Contact persons: Tomáš Matoušek, Stanislav Musil
A modern trend in trace element analysis is to determine not only total element concentration, but also provide information on speciation – distribution of elements among various chemical forms in which they are present. Speciation is of paramount importance to understand toxicity and metabolism, or transport processes in the environment. The speciation analysis nowadays relies, by a great portion, on approach based on a liquid phase separation step followed by a sensitive element specific detection. The high performance liquid chromatography (HPLC), typically ion- exchange and ion-pairing, is by far, the most frequent separation techniques for speciation analysis. A very sensitive element specific detector such as inductively coupled plasma mass spectrometry (ICP-MS) must be used.
Unfortunately, this HPLC-ICP-MS approach is confined by principal limitations and practical problems. Complex samples require extraction of species with all associated risks, especially an incomplete yield and species transformation. In the separation step, species can be lost or transformed on a column. Its sensitivity is principally limited: sample volume is confined by a separation method, typically to 100 μL or less, and sample zone is broadened during separation. The main loss of analyte is experienced at the interface of LC to the plasma, i.e., in the nebulizer, since typical nebulization efficiency is only few percent.
An alternative and complementary approach to As speciation analysis is based on generation of volatile As species- (methylsubstituted) arsanes. Here, arsanes are preconcentrated and separated in a cryotrap filled by chromatographic packing (CT). The main limitations of the HPLC-ICP-MS are avoided: very little sample pretreatment is necessary and analyte from a relatively large volume of a sample is focused into a few second wide peak shaped signals, resulting in excellent limits of detection. The main drawback of the HG based approach is limited selectivity, as the CT step can distinguish only 4 volatile arsane species- arsine and mono-, di- and trimethylarsane. Therefore, the selectivity of the analysis is aided by the HG step, on the basis of the fact that some arsenic species do not form hydrides at certain conditions.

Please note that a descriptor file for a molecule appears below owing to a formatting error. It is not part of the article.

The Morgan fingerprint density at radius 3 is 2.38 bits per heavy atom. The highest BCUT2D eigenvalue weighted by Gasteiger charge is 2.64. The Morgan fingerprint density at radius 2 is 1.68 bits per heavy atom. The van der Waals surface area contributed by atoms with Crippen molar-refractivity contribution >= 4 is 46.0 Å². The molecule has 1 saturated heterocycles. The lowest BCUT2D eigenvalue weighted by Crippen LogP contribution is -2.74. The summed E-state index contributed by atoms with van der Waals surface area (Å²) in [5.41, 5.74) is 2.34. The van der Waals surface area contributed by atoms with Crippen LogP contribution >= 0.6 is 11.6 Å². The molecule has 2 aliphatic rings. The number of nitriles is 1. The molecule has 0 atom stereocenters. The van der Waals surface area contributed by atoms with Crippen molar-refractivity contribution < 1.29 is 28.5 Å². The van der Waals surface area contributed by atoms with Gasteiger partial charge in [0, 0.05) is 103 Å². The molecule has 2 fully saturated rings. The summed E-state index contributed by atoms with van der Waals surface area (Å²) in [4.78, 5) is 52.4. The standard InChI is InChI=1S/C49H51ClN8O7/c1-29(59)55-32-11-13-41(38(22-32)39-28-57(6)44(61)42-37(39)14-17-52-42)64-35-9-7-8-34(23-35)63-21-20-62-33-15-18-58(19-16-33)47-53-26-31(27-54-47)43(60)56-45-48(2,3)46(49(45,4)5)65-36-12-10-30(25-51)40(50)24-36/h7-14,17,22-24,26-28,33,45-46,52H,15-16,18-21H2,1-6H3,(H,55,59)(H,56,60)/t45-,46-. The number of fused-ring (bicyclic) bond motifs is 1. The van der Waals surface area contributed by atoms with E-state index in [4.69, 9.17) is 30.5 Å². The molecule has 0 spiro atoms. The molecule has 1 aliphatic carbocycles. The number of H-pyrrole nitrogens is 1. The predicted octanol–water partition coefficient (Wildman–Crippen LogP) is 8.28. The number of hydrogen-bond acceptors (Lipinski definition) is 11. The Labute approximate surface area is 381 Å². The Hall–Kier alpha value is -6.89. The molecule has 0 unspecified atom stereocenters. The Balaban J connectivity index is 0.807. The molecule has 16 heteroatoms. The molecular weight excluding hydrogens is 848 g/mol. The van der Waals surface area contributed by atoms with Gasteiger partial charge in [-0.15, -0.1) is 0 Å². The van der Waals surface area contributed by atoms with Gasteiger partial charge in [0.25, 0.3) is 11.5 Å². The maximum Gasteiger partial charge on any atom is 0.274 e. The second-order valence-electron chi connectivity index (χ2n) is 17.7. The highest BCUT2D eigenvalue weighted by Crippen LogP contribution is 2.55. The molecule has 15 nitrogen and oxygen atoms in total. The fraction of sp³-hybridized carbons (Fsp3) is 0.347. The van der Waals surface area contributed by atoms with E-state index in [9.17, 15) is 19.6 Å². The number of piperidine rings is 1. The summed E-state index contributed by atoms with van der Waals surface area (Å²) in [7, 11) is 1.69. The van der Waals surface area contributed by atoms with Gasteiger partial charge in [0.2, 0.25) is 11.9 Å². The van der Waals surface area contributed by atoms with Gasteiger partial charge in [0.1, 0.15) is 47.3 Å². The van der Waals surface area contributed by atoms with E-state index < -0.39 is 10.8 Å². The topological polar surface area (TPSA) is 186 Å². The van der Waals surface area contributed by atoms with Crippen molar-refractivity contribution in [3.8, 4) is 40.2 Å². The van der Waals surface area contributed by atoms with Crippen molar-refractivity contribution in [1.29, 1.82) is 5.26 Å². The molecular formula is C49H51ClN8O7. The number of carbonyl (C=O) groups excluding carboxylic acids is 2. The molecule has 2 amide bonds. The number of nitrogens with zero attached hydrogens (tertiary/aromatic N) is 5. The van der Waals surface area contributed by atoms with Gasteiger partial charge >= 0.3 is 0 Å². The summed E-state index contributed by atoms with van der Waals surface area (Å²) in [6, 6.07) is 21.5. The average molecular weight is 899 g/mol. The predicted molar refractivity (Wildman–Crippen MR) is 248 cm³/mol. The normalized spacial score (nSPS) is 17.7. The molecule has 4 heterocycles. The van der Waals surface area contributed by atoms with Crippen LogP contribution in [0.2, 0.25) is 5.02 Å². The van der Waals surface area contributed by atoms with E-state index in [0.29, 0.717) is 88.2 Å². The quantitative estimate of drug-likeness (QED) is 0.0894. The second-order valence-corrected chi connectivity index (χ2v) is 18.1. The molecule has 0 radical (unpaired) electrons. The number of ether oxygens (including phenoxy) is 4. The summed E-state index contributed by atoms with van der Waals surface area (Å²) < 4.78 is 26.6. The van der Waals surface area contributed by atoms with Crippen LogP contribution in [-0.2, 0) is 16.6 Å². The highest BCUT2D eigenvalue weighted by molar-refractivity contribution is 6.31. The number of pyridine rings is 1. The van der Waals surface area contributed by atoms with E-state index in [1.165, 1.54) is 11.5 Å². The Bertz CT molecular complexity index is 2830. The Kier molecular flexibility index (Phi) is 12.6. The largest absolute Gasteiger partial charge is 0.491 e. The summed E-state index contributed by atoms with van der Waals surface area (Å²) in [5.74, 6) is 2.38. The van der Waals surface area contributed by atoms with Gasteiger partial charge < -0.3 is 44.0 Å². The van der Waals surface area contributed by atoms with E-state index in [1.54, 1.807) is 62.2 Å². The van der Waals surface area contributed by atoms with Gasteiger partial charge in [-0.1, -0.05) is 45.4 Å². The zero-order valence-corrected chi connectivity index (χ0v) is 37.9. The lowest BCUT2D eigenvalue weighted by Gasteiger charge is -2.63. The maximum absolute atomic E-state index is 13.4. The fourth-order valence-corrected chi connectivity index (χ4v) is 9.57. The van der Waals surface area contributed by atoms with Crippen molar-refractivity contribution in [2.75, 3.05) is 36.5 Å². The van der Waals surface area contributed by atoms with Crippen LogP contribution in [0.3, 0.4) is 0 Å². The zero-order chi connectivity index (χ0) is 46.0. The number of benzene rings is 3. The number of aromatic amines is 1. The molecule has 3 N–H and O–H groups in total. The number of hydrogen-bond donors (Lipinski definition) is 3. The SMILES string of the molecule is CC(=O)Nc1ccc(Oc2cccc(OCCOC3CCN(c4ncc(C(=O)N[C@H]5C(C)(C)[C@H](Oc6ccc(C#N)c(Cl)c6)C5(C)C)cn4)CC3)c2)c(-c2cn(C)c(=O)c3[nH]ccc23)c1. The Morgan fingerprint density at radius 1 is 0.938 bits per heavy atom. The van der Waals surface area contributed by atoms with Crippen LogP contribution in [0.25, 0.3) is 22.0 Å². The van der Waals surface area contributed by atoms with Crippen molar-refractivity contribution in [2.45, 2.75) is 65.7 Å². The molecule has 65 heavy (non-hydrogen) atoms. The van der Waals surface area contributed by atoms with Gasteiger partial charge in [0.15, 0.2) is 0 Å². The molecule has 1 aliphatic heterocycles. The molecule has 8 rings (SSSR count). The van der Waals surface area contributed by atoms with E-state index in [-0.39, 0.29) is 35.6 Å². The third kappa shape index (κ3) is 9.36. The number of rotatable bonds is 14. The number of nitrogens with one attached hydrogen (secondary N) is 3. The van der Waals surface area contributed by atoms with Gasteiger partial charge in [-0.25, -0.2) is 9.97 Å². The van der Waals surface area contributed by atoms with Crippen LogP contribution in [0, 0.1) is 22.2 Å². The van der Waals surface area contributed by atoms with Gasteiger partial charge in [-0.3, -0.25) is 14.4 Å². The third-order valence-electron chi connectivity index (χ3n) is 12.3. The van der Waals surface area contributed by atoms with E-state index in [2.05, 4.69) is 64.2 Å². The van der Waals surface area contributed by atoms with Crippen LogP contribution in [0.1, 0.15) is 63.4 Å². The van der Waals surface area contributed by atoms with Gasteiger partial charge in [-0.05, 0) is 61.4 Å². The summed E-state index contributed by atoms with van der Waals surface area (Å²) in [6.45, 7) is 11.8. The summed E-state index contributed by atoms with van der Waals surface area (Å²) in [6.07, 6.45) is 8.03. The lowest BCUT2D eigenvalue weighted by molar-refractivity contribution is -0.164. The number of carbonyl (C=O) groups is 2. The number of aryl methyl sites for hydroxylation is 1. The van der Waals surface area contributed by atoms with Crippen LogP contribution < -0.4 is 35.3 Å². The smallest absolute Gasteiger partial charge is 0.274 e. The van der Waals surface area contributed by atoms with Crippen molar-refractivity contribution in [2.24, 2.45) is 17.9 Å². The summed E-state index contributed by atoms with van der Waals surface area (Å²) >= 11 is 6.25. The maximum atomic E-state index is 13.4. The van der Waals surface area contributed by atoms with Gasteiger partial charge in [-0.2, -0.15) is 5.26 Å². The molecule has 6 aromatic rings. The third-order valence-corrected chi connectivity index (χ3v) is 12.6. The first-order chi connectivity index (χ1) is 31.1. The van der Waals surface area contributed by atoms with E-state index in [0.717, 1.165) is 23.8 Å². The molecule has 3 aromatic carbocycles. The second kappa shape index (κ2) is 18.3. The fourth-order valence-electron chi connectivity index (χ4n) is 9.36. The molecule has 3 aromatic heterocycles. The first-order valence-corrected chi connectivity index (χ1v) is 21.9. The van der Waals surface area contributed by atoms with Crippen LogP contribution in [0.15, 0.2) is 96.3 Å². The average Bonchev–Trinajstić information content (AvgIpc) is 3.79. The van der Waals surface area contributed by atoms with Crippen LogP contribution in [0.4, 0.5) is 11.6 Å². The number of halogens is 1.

VARIOUS WAYS OF HYDRIDE GENERATION (HG) CAN BE EXPLORED FOR ALTERNATIVE AND COMPLEMENTARY APPROACHES TO SPECIATION ANALYSIS, OFFERING NEW POSSIBILITIES.
A step of HG included downstream from a HPLC column (postcolumn HG) can improve the efficiency of introduction of analyte into the detector, increasing the sensitivity. It also allows interfacing HPLC to the detectors, which require analyte introduction in the gaseous phase, such as AFS.
HG can produce different volatile products from analyte species containing various number of methyl or more commonly alkyl groups (methyl or alkyl substituted) hydrides. These can be preconcentrated and separated in a cryotrap filled by a chromatographic packing (CT). The main limitations of the HPLC-ICP-MS are avoided when very little sample pretreatment is necessary and analyte from a relatively large volume of a sample is focused into a few second wide peak shaped signals, resulting in excellent limits of detection. The main drawback of the HG based approach is limited selectivity, as the CT step can distinguish only volatile hydride species with different number of methyl or alkyl groups.
Depending on element chemical properties, HG activity of different analyte species at different conditions of HG can be very different. Some species do not form hydrides at certain conditions at all. This can be employed to selective determination of certain species without separation, or to aid the selectivity of HG-CT or postcolumn generation.
Our research activities in speciation analysis of: ARSENIC, GERMANIUM, MERCURY
Our popular articles on topic of arsenic and its speciation analysis (in Czech):